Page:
Trendsetter – Hilary Billings

From Pottery Barn to the feel of a room at the W Hotel to finding just the right gift at RedEnvelope, Hilary Billings has mastered the art of creating “lifestyle brands” — products and services that forge an emotional connection with customers.

You are one of them, though You may not know it. You fly Virgin Atlantic to London, not British Airways. You buy Your makeup at Sephora and skip the scene at the Saks counters. You wear Patagonia when L.L.Bean would do fine. You cried on the day that Webvan went under. you are one of them, and Hilary Billings is onto you. She’s been onto you for a while, actually. In the early 1990s, Billings helped save Pottery Barn by crafting an approach to design that conquered upscale American malls. In the mid-1990s, she served as one of the chief design brains behind the launch of W Hotels. Now she’s at RedEnvelope, the Web site and catalog that offers one-stop shopping for frustrated gift givers.


These companies operate in different segments of the economy, but they share the same customer: upwardly mobile people in their thirties and forties whose needs and desires will be familiar to readers of psychodemographic treatises such as Bobos in Paradise or The Cultural Creatives. The companies also share a strategy: the creation of something called a “lifestyle brand.”

Billings, having built three of them, probably knows as much about how lifestyle brands work than anyone, and she defines them in two ways. First, lifestyle brands resonate with people who expect to live increasingly stylish lives. “People who once ate only meat and potatoes and had plastic slipcovers on their sofa are traveling more, and they have a much wider range of influences,” she says. “At the same time that they’re figuring out what’s great about balsamic vinegar and cotton sheets, there’s a lot more style and innovation in such everyday goods as furniture for the home or the pitcher that pours your water.”

For a brand to rise to lifestyle status, however, it must also appeal to consumers who want to lead a particular style of life, who want their homes to feel comfortable and their chain hotels to feel like their homes, who want to mark occasions with a great gift, but who don’t want giving to become a chore. “I don’t know where I picked up the phrase ‘lifestyle brand,’ ” she says. “But when people started lining up at parties to talk to me about Pottery Barn, I knew I wanted to devote my career to building them. With lifestyle brands, it’s not just about serving another consumer need. It’s about reaching a higher level in terms of the kind of connection you make with the customer.”


The Billion-Dollar Concept

Back in 1991, when Hilary Billings signed on with Pottery Barn, there weren’t many people lining up to do much of anything. The company had (and has) a lousy name. Williams-Sonoma, Pottery Barn’s parent, was quietly trying to sell the brand after a couple of years of slow sales. The catalog, where Billings went to work as a buyer, did only about $14 million in sales the first year she was there.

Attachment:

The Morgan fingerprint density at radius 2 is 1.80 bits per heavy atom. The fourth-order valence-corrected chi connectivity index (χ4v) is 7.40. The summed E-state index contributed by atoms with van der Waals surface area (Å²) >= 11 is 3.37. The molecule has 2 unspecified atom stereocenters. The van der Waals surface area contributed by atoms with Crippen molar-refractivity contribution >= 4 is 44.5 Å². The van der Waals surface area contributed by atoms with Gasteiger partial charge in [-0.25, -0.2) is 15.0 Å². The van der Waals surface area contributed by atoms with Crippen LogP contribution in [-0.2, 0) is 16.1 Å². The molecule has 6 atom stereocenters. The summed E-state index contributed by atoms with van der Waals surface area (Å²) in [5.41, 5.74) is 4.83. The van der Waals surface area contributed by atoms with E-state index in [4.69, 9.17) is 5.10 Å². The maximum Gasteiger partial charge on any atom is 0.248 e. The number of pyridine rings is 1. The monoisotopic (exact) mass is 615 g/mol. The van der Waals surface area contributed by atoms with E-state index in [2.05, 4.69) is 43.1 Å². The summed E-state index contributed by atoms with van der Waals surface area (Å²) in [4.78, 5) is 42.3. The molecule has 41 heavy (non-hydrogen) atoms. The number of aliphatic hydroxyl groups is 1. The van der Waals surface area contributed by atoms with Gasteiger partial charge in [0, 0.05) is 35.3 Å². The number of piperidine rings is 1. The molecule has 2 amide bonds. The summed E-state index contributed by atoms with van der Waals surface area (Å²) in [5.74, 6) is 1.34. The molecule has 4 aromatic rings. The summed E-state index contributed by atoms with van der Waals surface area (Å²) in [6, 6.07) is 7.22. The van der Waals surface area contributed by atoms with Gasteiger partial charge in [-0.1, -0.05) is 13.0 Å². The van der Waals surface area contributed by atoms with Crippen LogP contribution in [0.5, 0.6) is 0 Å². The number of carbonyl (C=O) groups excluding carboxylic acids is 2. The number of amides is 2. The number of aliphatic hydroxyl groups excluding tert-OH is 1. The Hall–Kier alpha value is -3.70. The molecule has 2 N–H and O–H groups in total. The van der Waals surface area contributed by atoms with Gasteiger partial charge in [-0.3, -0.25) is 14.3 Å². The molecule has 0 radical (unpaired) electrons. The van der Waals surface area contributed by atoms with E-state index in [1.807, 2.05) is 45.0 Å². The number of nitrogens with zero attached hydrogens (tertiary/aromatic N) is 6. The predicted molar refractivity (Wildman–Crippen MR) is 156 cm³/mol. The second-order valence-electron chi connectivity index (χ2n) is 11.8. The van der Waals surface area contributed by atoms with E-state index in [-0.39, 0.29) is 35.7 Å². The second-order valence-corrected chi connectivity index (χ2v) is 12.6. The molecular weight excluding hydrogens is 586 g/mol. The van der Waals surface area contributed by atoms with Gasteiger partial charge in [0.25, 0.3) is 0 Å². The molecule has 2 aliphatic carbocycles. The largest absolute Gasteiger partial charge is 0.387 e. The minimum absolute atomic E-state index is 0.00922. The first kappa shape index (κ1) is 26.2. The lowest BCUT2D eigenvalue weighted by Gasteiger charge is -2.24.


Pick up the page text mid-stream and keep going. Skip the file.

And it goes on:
But there was room to maneuver. People who wanted to furnish their entire homes in one place didn’t have too many options. “You could go to a department store and get a generic choice of furniture,” Billings recalls. “Or if you wanted any style in your home, you could use an interior designer to go direct to the trade and spend exorbitant amounts of money.” Billings, who spent her childhood in Tanzania surrounded by her parents’ collection of African masks and designer furniture, sensed an opportunity.

Because the catalog business was so small, Billings was free to test new merchandise. First, she expanded the line of coir rugs (made of coconut husks), and they became one of the catalog’s most successful products. Simple cotton curtains with iron rods were also a huge success. After working around the perimeter of the living room for a year, Billings put a sofa on the catalog cover in 1992 — before Pottery Barn had even attempted to sell one in its stores. “That was the signal that we were serious about this new strategy,” Billings says.


But to consumers, it may well have signaled something more. “A sofa isn’t just a thing in your closet,” Billings says. “It’s often the first piece of furniture you buy, and you spend a lot of time engaging with it. It should have more meaning than just a wood frame with cushions. And when you come home, you should feel more deeply about it than you do about something that’s simply functional.” To drive that point home, Billings and her colleagues shot the catalog pictures of the thousand-dollar sofa in million-dollar homes. “Reading the catalog, you could imagine what your world would be like with that collection of furniture,” Billings says. “Compared with the offerings at the time from other merchants, the Pottery Barn sofa was nowhere near as stiff and predictable.” Perhaps the lives of the buyers wouldn’t be either.